Mailbag: Second Looks, the USMLE Step 1 “Curve,” and Residency Placement Rates for DOs

It’s been a while, and my inbox has once again filled up with more good questions that deserve public explanations. Time for another Mailbag.

(As always, these are real questions from real readers, edited for anonymity and clarity.)

The 2021-2022 Ophthalmology Residency Match timeline.

Did you hear that ophthalmology is going to allow their applicants to take in person “second look” visits this year? Applicants can visit programs after the programs have submitted their rank lists, but before applicants have to submit theirs – so there’s no pressure on applicants to attend unless they’re really interested! Why can’t the NRMP move their calendar to allow this for other specialties, too?

In theory, they could… and maybe in future cycles, they will. But the 2021-2022 NRMP Match calendar was finalized months ago, and it doesn’t include a staggered rank order list submission deadline. So it ain’t happening for anyone other than ophthalmology this year.

In fact, some specialties – like pediatrics – have come out in opposition to second look visits. And for NRMP-matched specialties, I support that position.

As your question suggests, when applicants know that their ranking hasn’t been finalized, receiving an invitation for an in person second look becomes an offer they can’t refuse. Declining to visit would be perceived as a lack of interest – and for some programs, will result in the applicant being ranked lower.

However, even though ophthalmology programs will submit their rank order lists a couple of weeks before applicants do, this system may still leave opportunities for gamesmanship.

Remember, the time allotted for ophthalmology second looks is short – just 12 days. Programs can’t necessarily wait till the last second to invite applicants – the practical realites of arranging travel may require may that invitations be sent before the program submits their rank order list.

Should that comes to pass, applicants who know how to play the game will certainly know that the right answer to any second look invitation is “yes.” (They know they can cancel once the program has submitted their rank order list and it’s safe to do so.)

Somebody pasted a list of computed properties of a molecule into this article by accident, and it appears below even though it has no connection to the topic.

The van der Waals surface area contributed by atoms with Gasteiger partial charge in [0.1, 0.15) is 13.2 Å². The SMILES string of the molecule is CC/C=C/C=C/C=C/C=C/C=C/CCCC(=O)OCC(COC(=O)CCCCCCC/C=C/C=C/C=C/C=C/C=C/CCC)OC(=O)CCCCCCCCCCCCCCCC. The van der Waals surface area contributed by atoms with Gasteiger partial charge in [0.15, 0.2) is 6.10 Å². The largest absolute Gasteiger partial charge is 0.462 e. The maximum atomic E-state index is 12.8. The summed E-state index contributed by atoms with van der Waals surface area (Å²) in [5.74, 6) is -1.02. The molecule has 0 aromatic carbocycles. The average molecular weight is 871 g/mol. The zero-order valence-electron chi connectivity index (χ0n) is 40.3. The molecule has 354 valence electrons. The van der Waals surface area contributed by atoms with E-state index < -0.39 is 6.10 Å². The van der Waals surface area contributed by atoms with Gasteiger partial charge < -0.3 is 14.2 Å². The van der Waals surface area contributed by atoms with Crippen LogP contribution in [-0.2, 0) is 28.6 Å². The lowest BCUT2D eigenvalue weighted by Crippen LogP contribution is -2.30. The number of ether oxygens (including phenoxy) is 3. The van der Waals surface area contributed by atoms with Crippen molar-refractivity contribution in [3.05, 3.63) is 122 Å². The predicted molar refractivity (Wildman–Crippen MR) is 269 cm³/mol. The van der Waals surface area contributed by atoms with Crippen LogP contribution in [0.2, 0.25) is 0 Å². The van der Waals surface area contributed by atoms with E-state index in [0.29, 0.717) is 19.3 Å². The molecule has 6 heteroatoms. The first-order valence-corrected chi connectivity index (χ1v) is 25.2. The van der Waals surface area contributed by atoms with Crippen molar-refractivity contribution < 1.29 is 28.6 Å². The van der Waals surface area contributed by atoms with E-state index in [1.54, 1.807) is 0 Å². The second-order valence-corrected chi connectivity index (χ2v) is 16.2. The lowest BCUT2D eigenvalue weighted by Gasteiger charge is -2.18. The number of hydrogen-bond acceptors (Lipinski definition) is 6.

Every Ophtho Chad knows that the right answer to “Would you like a second look?” is “Yes.”

Of course, if insincere applicants accept every second look invitation just to protect their rank order list position, it may limit opportunities for other students (who would have eagerly accepted and followed through). After all, programs may not be able to accommodate everyone that they interviewed for a second look… so not only will the invitations they choose to send tip their hand about their most preferred applicants, but it could also end up leading to a ‘second look hoarding’ phenomenon in which these preferred applicants consume the bulk of second look offers to the exclusion of others.

I am an international medical graduate who will take the USMLE Step 1 examination this fall. I have done well on my practice tests (projected score in the 240s), so I wanted to take the test before it goes pass/fail in January. However, now I am concerned that the curve on the test will be very unfavorable because only the top test-takers will want to take the test this fall; the rest will wait until January when it goes pass fail. Should I reschedule my test?

No.

If you believe that having a Step 1 score will enhance your residency application, go for it. You don’t need to worry about the “curve” or the mix of other applicants taking the test when you do.

Remember, your USMLE score is generated by comparing your exam performance to the performance of a reference group of examinees who answered those test items previously. I’ve written before about the general method involved in USMLE scoring, but the important thing to remember here is that that reference group consists only of first-time test-takers from U.S. MD schools.